The Western Maryland Regional Crime Laboratory is funded through the City of Hagerstown Police Department and subsidized by the Washington County Sheriff's Office. There are three full-time laboratory employees and a part-time administrative assistant. The laboratory personnel are all cross-trained in at least 2 disciplines which include: seized drugs identification, crime scene investigations, firearms, friction ridge development, and serial number restoration. WMRCL employees perform the examinations in the laboratory and are on-call to handle major cases, such as homicides. WMRCL employees may also respond to any type of scene where specialized processing techniques are required.
WMRCL staff members are active in various professional organizations including: the American Academy of Forensic Sciences, Mid-Atlantic Association of Forensic Scientists, Association of Forensic Quality Assurance Managers, American Society of Crime Laboratory Director's, International Association for Identification (IAI), Chesapeake Bay Division of the IAI, and International Association of Bloodstain Pattern Analysts.
Forensic drug analysis deals with the identification of suspected controlled substances. This refers to drugs and/or chemicals scheduled within the Code of Maryland. Evidence may be in the form of powders, capsules, tablets, vegetable matter and paraphernalia, as well as any solid or liquid requiring chemical identification. Techniques used in the forensic chemistry section include Thin-Layer Chromatography (TLC), Gas Chromatography (GC), Fourier Transform Infrared Spectroscopy (FTIR) and Gas Chromatography-Mass Spectroscopy (GC-MS) to qualitatively analyze the samples.
Crime scene processing is the actual act of processing the crime scene in the field. The processing refers to the entire task of examining; this may include photography, sketching, and using field techniques to identify, document, process, collect, and preserve physical evidence. A crime scene is any place where a crime occurred. Crime scene processing requires the use of specialized equipment as well as the investigator’s senses. It is often helpful when a team approach can be taken rather than one individual processing an entire crime scene.
Test FiringWhen guns are collected as evidence of a crime, it often becomes important to determine the operability of the weapon. Whether the gun functions properly may determine what criminal charges can be brought against a defendant. Test firing guns is also important when attempting to determine if the gun was used in a crime. When projectiles and/or cartridge casings are collected from a crime scene, they can be compared against projectiles and cartridge casings the laboratory collects after completing a test fire.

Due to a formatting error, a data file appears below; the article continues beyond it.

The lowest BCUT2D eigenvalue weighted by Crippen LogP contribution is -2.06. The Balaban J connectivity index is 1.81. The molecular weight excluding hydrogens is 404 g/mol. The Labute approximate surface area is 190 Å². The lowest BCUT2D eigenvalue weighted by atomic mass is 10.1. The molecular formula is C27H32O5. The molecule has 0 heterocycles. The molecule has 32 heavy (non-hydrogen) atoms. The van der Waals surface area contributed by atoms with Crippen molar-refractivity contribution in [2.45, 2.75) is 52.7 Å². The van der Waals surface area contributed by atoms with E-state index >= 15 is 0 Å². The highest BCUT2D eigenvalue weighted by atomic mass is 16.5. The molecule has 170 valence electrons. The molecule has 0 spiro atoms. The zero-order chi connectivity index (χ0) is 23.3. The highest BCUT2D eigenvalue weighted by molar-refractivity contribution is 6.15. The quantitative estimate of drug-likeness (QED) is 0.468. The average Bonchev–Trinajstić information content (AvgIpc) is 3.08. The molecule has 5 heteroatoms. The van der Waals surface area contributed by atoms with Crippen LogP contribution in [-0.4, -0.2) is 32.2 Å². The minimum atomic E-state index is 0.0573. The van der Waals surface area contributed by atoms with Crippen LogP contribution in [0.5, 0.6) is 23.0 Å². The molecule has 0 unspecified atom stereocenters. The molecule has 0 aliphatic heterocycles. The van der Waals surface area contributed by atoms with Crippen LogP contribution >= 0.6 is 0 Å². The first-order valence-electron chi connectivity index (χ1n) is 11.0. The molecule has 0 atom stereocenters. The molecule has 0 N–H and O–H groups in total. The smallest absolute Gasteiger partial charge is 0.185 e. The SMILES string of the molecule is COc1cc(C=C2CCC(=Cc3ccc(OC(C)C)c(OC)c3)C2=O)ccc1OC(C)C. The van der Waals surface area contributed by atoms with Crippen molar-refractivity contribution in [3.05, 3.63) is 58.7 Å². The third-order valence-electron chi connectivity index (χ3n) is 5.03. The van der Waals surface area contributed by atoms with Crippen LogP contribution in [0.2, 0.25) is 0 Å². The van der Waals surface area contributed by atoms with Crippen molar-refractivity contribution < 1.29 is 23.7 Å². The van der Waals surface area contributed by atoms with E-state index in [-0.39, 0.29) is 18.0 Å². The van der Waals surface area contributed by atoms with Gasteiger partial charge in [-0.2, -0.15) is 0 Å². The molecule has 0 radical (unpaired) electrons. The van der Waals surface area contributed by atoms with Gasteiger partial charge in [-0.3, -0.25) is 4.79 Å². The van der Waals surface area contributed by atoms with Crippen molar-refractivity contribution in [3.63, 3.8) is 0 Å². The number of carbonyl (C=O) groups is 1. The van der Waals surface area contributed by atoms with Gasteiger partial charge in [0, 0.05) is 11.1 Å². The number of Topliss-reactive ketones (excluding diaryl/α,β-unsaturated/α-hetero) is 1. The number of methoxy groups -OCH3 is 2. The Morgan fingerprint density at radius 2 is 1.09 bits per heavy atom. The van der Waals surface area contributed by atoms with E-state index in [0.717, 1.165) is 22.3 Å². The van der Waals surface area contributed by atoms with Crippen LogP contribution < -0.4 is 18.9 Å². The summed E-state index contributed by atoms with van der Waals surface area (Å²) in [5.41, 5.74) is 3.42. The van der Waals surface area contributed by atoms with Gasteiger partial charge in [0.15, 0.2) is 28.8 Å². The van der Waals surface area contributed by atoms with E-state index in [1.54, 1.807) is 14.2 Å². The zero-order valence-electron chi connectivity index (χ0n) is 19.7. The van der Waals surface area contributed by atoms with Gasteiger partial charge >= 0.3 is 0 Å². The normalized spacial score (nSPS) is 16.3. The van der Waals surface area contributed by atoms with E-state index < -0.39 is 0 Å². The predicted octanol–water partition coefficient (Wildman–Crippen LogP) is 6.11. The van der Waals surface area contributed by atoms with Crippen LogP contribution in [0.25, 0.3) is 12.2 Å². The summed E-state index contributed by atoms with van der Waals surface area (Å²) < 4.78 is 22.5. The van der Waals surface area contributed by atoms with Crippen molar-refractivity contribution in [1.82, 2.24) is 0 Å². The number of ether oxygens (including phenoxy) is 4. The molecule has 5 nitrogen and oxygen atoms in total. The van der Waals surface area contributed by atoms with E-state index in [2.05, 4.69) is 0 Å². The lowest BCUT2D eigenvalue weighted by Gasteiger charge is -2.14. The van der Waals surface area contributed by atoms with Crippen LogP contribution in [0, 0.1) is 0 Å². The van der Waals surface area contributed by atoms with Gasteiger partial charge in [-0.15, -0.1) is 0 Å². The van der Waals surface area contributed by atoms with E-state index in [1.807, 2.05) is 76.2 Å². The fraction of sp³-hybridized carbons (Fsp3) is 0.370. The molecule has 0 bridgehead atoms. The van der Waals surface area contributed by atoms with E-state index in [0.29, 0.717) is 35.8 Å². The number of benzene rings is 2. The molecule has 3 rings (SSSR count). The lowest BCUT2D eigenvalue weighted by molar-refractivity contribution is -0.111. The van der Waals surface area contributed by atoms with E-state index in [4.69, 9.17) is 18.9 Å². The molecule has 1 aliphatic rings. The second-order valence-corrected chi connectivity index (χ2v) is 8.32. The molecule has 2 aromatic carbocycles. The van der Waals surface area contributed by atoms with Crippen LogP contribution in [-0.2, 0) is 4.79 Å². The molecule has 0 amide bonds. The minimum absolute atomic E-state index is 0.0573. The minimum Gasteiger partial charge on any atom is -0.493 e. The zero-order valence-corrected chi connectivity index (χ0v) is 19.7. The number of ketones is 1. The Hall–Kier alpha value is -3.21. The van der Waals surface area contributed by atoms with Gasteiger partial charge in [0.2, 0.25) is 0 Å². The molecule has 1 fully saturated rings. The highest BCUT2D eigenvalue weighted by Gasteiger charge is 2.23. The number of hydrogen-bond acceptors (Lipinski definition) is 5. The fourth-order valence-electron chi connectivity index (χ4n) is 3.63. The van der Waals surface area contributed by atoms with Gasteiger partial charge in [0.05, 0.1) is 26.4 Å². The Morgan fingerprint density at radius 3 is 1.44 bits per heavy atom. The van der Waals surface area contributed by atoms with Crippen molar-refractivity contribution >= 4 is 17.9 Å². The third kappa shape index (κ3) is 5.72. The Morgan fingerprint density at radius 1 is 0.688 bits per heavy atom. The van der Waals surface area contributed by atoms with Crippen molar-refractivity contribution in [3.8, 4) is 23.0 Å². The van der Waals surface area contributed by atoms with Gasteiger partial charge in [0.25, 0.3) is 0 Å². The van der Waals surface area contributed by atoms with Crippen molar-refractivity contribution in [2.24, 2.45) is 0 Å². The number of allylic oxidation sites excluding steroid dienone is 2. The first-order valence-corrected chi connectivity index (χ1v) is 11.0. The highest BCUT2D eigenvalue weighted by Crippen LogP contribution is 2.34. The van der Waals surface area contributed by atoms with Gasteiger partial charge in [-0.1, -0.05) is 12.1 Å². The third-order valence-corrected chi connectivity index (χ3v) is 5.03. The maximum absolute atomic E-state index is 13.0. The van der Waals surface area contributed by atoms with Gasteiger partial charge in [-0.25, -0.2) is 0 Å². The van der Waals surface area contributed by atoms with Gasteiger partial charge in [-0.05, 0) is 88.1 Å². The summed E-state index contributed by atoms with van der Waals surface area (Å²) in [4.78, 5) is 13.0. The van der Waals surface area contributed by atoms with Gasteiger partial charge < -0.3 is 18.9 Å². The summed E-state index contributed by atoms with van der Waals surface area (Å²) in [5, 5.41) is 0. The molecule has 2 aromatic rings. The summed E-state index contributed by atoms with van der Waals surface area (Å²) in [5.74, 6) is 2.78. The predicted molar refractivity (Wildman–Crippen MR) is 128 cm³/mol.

A projectile capture device (such as the Forensic Buddy or a water tank) is used to slow down and stop projectiles fired from a handgun. Fired projectiles are then forwarded to the Maryland State Police Forensic Sciences Division Firearms Unit for entry into the NIBIN (National Integrated Ballistics Information Network) database.
Serial Number RestorationFirearms manufactured after 1968 must have a unique serial number imprinted on the metal frame. The serial number identifies and helps document the gun from manufacturer to any registered owner(s). Sometimes criminals will attempt to remove or destroy the serial number in an attempt to make the gun un-traceable.
Serial Number Restoration is the process of revealing serial numbers that have been filed, scraped, polished, or otherwise obliterated. Although most common in firearms cases when serial numbers on weapons have been removed, any metal object with a stamped or impressed serial number can be treated in a similar manner.
Friction Ridge Development
Fingerprints, palm prints and foot prints consist of impressions of the friction ridge skin present on the palm side of the hand and soles of the feet. When a person touches, grabs, or walks barefoot on a surface an impression of the friction ridge skin may be left behind. These unintentional impressions are called latent prints.
The importance of latent print evidence is its ability to identify an individual. Latent prints can be identified to a single person because the friction ridge skin possesses two key properties: permanence and uniqueness. With the exception of injury, a person has the same fingerprints, palm prints, and foot prints from birth until decomposition after death. Additionally, friction ridge skin has unique characteristics which allow even a small portion of a latent print to be identified to a single person.
Latent prints left on a surface can be visualized through a variety of chemical and physical development techniques. Once visible, the latent print can be preserved (lifted, photographed, high resolution scan, etc) and compared to the known inked fingerprints (or palm prints or foot prints) of an individual.
WMRCL’s casework consists of evidence submitted by law enforcement agencies. Casework is NOT accepted from other sources.